In 1976, Tina Reynolds started her own design and marketing firm in Sacramento. Sales reps would knock on her door and ask to speak to the owner.
“I am the owner,” she’d tell them.
They’d usually laugh, and ask a second time.
That was then — when the sales reps, and most of her clients, colleagues and competitors, were men. She regularly received mail addressed to “Mr. Reynolds” and says in general, men seemed astonished to find a woman in charge.
Over the past 40 years, Reynolds has seen the industry evolve. “In the ‘80s, people started to recognize me as a business owner, but it was still male-dominated,” she says. In 1992 she started her current firm Uptown Studios, focusing more on nonprofits and small businesses. In the ’90s she began to see more women enter the industry. “And then in the 2000s, more young women arrived with an attitude of ‘I am doing this.’”
Today, women make up roughly half of the advertising industry, and many of Sacramento’s top ad agencies are now run by women. A 2017 article in Adweek detailed “how women dominate the creative community in Sacramento,” with 10 of its major agencies run by women. But it’s not just large advertising and marketing agencies; there are a myriad of small and boutique firms thriving in the city, as well. And the women running them say this means not only more authentic messaging, but a stronger support system for building up a new generation of women in advertising.
Asking these executives “Why Sacramento?” leads to a lot of local boostering — these are advertisers, after all. But it goes beyond spin. Jane Einhorn, a former principal with Runyon Saltzman (formerly RSE) who recently broke out to start her own firm, attributes it to the “the California thing,” an attitude that is egalitarian, forward-looking and female-friendly.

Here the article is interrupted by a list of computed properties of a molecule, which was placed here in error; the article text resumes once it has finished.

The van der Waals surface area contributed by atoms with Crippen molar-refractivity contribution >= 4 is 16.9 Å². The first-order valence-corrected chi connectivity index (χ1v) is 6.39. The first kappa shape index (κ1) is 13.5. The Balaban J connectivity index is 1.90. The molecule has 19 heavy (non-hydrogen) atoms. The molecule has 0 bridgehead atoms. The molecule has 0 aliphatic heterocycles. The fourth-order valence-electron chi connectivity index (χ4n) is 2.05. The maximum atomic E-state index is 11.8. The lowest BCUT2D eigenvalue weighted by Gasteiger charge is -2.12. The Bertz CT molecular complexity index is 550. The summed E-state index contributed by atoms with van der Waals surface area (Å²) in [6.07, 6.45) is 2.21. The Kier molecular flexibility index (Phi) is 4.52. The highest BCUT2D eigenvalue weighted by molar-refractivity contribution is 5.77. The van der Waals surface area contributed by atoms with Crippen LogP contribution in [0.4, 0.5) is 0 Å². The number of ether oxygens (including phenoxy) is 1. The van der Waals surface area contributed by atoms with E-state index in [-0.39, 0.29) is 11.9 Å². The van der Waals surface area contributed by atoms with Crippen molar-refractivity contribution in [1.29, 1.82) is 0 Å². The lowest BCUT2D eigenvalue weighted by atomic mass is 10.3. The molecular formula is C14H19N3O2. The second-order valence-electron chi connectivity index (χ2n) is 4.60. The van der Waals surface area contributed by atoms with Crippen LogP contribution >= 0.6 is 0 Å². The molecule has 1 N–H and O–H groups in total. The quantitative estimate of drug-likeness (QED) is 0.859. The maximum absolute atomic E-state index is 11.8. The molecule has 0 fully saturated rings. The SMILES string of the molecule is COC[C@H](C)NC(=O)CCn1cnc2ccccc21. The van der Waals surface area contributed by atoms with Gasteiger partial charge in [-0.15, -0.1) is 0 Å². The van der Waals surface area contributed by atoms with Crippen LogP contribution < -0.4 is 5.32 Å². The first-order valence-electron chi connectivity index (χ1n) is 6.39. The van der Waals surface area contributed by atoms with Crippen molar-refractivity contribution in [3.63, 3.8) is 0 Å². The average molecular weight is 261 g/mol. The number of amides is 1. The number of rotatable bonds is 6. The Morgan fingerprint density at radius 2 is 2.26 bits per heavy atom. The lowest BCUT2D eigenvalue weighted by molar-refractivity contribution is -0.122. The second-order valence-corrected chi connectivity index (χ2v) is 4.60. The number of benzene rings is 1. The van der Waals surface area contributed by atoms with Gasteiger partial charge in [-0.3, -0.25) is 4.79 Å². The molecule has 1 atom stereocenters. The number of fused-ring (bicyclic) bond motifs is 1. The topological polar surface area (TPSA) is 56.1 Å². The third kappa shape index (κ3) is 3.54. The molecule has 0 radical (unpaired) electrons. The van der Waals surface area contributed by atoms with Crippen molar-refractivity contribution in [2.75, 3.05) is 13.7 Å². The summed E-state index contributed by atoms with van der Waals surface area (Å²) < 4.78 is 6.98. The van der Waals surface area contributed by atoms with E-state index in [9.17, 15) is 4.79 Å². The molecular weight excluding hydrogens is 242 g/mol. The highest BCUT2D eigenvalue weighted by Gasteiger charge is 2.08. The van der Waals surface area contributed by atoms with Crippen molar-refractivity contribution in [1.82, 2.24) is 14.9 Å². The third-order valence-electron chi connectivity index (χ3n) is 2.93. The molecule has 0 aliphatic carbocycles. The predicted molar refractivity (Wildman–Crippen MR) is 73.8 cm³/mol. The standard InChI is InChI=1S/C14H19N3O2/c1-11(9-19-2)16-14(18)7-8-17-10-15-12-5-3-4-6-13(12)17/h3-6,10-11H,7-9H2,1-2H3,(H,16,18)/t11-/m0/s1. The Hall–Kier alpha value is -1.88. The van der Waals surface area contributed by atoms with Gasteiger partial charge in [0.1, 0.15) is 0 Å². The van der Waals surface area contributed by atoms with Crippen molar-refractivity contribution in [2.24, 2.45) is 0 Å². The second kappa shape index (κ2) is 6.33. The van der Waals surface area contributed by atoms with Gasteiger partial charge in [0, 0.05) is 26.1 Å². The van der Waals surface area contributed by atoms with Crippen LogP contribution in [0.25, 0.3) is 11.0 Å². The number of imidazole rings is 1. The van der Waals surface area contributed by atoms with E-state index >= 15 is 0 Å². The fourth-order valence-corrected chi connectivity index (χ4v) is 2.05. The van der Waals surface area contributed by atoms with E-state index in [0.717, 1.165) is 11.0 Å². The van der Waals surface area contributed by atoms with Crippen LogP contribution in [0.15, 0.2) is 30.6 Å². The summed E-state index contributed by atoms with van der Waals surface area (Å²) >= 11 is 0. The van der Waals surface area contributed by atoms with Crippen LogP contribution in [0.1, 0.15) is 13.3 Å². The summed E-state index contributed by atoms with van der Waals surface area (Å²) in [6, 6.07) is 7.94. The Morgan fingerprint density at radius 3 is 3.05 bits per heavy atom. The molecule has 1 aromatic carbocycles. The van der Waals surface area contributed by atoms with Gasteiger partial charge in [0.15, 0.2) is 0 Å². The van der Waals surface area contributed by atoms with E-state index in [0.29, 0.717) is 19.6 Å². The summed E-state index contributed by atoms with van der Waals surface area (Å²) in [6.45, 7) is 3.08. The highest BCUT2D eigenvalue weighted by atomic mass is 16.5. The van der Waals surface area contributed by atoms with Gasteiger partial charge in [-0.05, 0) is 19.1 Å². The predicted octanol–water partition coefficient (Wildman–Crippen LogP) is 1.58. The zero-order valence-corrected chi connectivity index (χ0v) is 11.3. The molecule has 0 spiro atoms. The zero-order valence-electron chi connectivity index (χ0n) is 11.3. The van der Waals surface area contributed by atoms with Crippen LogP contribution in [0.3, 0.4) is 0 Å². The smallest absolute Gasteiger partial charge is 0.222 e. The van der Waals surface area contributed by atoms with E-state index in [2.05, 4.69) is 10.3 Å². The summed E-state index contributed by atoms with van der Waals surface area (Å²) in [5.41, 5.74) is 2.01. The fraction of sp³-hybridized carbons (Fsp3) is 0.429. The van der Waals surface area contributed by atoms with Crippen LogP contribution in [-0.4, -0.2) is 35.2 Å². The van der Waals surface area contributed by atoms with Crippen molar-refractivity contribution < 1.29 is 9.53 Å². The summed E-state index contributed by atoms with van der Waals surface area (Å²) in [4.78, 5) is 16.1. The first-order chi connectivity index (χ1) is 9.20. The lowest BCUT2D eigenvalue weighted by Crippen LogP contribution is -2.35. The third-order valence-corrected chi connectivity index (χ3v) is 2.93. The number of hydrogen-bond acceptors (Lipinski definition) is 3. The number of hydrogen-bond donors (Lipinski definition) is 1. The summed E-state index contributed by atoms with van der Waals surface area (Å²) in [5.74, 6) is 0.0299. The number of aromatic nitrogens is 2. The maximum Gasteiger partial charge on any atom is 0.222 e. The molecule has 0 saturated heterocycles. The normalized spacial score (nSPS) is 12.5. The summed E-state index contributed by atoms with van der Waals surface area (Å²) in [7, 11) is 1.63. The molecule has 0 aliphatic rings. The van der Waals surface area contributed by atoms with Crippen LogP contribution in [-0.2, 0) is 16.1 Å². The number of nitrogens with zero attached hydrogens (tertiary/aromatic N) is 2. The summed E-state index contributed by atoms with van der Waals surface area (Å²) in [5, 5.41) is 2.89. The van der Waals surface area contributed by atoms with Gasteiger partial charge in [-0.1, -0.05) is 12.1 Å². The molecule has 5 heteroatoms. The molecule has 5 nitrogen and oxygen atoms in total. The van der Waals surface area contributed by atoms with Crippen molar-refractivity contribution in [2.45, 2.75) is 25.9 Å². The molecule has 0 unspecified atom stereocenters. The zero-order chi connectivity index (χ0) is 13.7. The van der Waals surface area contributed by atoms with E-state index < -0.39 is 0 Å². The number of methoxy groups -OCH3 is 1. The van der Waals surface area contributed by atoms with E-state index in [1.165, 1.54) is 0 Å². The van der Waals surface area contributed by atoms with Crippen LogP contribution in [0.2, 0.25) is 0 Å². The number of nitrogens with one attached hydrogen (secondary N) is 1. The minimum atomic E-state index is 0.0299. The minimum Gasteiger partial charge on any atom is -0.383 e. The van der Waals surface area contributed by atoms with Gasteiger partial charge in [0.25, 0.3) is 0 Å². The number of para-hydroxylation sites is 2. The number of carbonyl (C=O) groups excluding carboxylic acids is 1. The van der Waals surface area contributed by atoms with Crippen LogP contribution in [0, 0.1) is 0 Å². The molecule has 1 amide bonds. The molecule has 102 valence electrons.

Einhorn has been in the local industry since the late 1970s, and says it’s much easier now for women to both parent and participate in the workforce at the leadership level. “The problem with kids is that they get sick,” she says. “Back then, a woman had to come back to the house when that happened. They missed work.” Instead of putting her kids in day care, Einhorn hired a nanny to watch the kids at home. “That was very important for keeping me on the career track. Women who missed work faced a much more difficult time.” But times have changed.
Lori Bartle, president of MeringCarson (a large agency whose clients include Disney and the NFL), cites California’s generous policies for paternity leave as supporting women who want to work and parent by also supporting men to do the same. Bartle would often bring her daughter in to work when she was growing up. “Sacramento is a super family-friendly city,” she says. “And it attracts people for that reason. We get lots of women applying to us who want to have a family without sacrificing their career.”